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Mongolian Art of Singing: Khoomei


Language: English

The Mongolian art of singing: Khoomei, or Hooliin Chor ('throat harmony'), is a style of singing in which a single performer produces a diversified harmony of multiple voice parts, including a continued bass element produced in the throat. These singers may perform alone or in groups. Khoomei is practised today among Mongolian communities in several countries, especially in Inner Mongolia in northern China, western Mongolia and the Tuva Republic of Russia. Traditionally performed on the occasion of ritual ceremonies, songs express respect and praise for the natural world, for the ancestors of the Mongolian people and for great heroes. The form is reserved for special events and group activities such as horse races, archery and wrestling tournaments, large banquets and sacrificial rituals. The timing and order of songs is often strictly regulated. Khoomei has long been regarded as a central element representing Mongolian culture and remains a strong symbol of national or ethnic identity. As a window into the philosophy and aesthetic values of the Mongol people, it has served as a kind of cultural emissary promoting understanding and friendship among China, Mongolia and Russia, and has attracted attention around the world as a unique form of musical expression.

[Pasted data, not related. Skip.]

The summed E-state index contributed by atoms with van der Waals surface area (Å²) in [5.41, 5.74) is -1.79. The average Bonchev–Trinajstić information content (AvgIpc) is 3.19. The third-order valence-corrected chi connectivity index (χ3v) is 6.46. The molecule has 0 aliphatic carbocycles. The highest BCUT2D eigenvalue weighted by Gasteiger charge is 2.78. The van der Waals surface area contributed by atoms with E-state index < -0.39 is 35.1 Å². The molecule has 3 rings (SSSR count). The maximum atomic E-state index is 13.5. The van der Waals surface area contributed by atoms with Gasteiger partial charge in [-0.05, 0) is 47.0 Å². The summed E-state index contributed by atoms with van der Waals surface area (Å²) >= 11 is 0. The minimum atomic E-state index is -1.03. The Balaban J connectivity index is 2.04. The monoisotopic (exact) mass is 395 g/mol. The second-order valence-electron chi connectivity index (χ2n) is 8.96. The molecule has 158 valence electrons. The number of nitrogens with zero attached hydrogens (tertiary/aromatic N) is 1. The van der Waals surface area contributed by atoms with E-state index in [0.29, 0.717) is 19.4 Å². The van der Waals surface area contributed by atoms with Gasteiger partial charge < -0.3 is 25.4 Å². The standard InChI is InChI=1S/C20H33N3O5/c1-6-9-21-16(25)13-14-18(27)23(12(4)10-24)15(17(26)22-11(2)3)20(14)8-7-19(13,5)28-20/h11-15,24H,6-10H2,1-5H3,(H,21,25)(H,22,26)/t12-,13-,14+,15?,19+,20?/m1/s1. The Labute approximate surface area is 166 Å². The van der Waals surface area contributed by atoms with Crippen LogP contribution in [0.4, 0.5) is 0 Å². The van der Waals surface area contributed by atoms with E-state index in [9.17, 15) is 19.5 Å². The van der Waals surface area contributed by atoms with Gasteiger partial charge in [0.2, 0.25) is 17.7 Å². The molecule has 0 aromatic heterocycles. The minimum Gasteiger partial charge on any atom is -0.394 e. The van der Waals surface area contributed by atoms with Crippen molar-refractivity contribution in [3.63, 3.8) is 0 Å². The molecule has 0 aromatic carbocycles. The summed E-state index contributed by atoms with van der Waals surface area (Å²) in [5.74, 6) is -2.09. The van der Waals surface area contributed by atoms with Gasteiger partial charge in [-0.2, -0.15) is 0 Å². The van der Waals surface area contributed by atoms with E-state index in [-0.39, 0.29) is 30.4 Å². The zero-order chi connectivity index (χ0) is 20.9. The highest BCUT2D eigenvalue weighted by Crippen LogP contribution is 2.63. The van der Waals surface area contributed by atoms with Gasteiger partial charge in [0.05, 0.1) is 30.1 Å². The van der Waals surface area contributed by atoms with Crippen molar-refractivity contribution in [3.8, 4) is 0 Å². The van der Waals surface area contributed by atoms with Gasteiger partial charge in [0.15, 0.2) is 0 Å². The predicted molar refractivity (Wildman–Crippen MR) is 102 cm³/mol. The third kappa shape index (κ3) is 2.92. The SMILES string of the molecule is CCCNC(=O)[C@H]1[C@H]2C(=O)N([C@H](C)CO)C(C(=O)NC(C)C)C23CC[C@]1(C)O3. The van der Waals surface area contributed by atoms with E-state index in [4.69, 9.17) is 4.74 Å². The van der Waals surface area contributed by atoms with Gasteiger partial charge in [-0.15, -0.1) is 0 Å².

on this subject: Nomination file/Dossier de candidature


Topics and Tags
Place/region: China, Asia and the Pacific
Series: 2009 Inscriptions on the Representative List
Type: Documentary
Duration:
Production and personalities:
Director: QIAO Yuguang, LIU Xiaoyi-IMARI Published in:
 

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Original: DVD
Location: EV only
UMVS reference: AVFONDS-CLTITH-2009-0021000008
Source ref.: DOC:00837-EN, CAND:00210
Rights holder: UNESCO